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Chapter 5 organisational buying behaviour

  1. 1. Understanding Organizational Buying Behaviour Jobber chap. 5
  2. 2. Consumer or Organizational Products Why was the product purchased ?  For personal or household use  For use in the operation of a business or organization.  To manufacture other products  For resale to others Organizational PRODUCT CONSUMER PRODUCT
  3. 3. Some Examples of Organizational Buying Paper cups by McDonald's Computer chips by Toshiba Concrete by Local Authorities Oil by Electricity Generators Fertiliser by Farmers Accountancy services by Ltd. Companies TV’s by Comet or Dixons
  4. 4. Characteristics of Organizational Buying Derived demand Negotiations Risks Reciprocal buying Nature and size of customers Complexity of buying Economic and technical choice criteria Buying to specific requirements Organizational Purchases
  5. 5. Decision-making Unit Buyer Decider (Decision Maker) User Gatekeeper Influencer Decider Initiator
  6. 6. Decision-making Unit Buyers choose suppliers and negotiate purchase terms often reducing the actual purchase to a clerical task. Users actually use the product. They may be the one who initiates the purchase process and may develop the product specification. Deciders (Decision Makers) have the authority to approve the purchase. Deciders (Decision Makers) have the authority to approve the purchase. Influencers supply information and advice. Outsiders such as consultants sometimes perform the role. Gatekeepers control the flow of information to the buying centre. Purchasing department Staff frequently fill the role but it could be any member of the organization. Deciders have the authority to select the supplier or model. Initiators begin the purchase Process. Initiators begin the purchase Process.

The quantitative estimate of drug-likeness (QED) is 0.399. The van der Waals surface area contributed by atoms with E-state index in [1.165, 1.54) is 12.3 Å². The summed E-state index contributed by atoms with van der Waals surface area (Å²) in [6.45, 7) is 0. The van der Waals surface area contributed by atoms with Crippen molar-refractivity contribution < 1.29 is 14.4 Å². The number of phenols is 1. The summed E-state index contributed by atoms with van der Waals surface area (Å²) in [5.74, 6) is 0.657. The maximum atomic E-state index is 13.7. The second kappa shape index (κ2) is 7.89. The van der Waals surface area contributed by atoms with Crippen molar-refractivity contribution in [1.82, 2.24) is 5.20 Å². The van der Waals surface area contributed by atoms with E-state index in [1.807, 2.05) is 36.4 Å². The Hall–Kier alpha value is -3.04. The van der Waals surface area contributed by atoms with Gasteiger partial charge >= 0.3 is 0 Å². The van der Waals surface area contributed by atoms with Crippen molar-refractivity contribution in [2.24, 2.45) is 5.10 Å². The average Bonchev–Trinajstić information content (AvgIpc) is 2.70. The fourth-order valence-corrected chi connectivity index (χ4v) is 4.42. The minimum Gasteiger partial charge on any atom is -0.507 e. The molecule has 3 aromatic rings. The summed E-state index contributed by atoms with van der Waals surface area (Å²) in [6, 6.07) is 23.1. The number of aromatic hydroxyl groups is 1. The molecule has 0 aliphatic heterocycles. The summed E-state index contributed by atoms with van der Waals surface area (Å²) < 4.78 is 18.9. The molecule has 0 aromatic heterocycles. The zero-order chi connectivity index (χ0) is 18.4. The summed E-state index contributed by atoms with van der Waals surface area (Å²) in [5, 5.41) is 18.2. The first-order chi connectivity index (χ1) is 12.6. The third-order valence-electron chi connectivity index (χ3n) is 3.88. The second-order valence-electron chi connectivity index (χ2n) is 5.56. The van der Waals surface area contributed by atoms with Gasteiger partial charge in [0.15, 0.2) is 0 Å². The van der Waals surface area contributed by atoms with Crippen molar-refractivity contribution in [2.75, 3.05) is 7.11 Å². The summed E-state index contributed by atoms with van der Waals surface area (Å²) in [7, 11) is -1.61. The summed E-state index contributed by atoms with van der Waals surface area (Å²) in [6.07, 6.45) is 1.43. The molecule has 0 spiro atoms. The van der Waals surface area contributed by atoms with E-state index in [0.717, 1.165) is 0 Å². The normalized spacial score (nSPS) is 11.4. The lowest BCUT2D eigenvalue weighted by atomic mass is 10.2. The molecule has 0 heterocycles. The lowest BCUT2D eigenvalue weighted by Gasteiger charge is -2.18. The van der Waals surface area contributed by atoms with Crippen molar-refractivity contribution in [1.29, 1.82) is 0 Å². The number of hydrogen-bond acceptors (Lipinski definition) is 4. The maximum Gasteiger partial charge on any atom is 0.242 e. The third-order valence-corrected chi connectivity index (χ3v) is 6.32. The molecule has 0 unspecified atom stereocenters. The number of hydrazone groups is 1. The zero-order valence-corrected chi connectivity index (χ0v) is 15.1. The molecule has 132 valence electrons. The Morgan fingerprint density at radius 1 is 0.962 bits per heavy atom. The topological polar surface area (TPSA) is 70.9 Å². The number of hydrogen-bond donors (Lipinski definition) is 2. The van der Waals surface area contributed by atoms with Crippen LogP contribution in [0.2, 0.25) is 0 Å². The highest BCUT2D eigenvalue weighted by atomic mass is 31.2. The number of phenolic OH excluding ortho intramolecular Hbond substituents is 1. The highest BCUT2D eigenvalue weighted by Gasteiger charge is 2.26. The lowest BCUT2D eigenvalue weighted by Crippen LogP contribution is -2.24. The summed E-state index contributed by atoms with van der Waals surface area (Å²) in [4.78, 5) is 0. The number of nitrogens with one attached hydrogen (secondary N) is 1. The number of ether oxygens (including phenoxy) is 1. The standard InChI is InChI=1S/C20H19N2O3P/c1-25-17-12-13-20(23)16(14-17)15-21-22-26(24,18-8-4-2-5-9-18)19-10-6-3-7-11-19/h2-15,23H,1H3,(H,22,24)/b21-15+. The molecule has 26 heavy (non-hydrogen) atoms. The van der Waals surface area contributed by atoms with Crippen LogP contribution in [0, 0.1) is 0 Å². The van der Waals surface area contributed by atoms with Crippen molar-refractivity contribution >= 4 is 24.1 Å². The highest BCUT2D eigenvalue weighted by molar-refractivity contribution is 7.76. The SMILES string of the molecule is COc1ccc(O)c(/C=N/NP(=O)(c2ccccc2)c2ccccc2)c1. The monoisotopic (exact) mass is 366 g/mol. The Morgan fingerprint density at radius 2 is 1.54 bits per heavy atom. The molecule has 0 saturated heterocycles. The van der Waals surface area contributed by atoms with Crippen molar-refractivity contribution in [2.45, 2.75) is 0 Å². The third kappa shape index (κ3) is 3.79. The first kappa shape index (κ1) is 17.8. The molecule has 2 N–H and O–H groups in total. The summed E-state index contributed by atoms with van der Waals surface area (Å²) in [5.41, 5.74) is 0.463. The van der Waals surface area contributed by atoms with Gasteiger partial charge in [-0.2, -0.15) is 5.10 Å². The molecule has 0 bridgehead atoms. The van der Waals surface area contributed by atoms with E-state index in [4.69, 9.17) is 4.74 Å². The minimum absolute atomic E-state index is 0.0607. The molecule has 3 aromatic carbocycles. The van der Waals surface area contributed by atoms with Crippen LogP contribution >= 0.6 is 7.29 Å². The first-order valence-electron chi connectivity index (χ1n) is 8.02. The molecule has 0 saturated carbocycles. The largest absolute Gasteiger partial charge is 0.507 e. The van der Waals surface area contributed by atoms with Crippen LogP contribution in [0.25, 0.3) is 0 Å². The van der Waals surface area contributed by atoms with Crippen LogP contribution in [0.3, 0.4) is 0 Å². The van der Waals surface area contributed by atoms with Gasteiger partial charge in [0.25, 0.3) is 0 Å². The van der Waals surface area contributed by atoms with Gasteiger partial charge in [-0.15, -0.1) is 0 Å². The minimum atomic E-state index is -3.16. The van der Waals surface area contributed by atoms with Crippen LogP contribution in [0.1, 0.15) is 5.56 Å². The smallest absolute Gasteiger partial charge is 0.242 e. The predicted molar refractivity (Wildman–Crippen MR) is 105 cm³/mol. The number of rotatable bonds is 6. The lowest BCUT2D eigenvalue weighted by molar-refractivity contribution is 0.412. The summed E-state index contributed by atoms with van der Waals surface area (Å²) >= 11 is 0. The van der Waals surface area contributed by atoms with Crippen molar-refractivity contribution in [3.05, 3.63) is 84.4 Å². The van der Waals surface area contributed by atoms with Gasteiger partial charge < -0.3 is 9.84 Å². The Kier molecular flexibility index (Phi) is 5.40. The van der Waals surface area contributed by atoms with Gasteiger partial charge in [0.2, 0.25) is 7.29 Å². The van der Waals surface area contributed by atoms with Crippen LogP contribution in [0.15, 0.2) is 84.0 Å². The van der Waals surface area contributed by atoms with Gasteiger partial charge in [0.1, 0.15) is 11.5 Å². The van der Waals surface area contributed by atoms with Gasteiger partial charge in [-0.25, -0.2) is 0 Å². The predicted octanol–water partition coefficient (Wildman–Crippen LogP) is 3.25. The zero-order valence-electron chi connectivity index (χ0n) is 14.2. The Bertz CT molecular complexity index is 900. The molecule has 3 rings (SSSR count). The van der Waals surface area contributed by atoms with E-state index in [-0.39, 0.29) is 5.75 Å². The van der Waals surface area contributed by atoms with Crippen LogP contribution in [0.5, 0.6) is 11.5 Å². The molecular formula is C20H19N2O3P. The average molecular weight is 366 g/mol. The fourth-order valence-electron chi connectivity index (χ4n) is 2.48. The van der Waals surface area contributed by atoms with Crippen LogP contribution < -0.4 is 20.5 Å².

7. 7. Decision-making Unit Implications. Need to identify key actors in buying decisions. Composition and roles played in the decision making unit have implications for communications – target audience and message.
  8. 8. Buy phases: the organizational decision-making process Recognition of a problem (need) Determination of specification and quantity of needed item Search for and qualification of potential sources Acquisition and analysis of proposals Evaluation of proposals and selection of supplier(s) Selection of an order routine Performance feedback and evaluation
  9. 9. Hitachi Hitachi reinforces the benefits of its eco- friendly rail-technology by featuring its benefits for passengers in this advert.
  10. 10. Organizational Decision-making Process Implications. Marketing advantage can be gained by: 1. Influencing need recognition. 2. Involvement in the determination of the characteristics of the needed product.
  11. 11. Choice Criteria Types. Economic. e.g. price, return on investment. Technical. e.g. reliability, delivery. Social (Organizational). e.g. status, office politics. Personal. e.g. personal risk reduction, liking/disliking. In all cases PERCEPTION is critical.
  12. 12. Choice Criteria Implications. 1. Marketing and sales appeals may need to be modified to different members of the decision-making unit. 2. Choice criteria may change over time as circumstances change. Suppliers may need to change their offerings and communications as a result.
  13. 13. Influences on organizational purchasing behaviour straight re-buy modified re-buy new task Buy class Organizational buyer product constituents product facilities MROs Product type Importance of purchase
  14. 14. Buy Class Timetakenfordecision No. of people involved in buying centre Straight Rebuy New Task Modified Rebuy
  15. 15. New Task Buying The organization makes an initial purchase of an item to be used to perform a new job or to solve a new problem. Often this involves development of specifications for products and suppliers as well as procedures for future purchases. High information requirement from many suppliers. Example: new IT facility.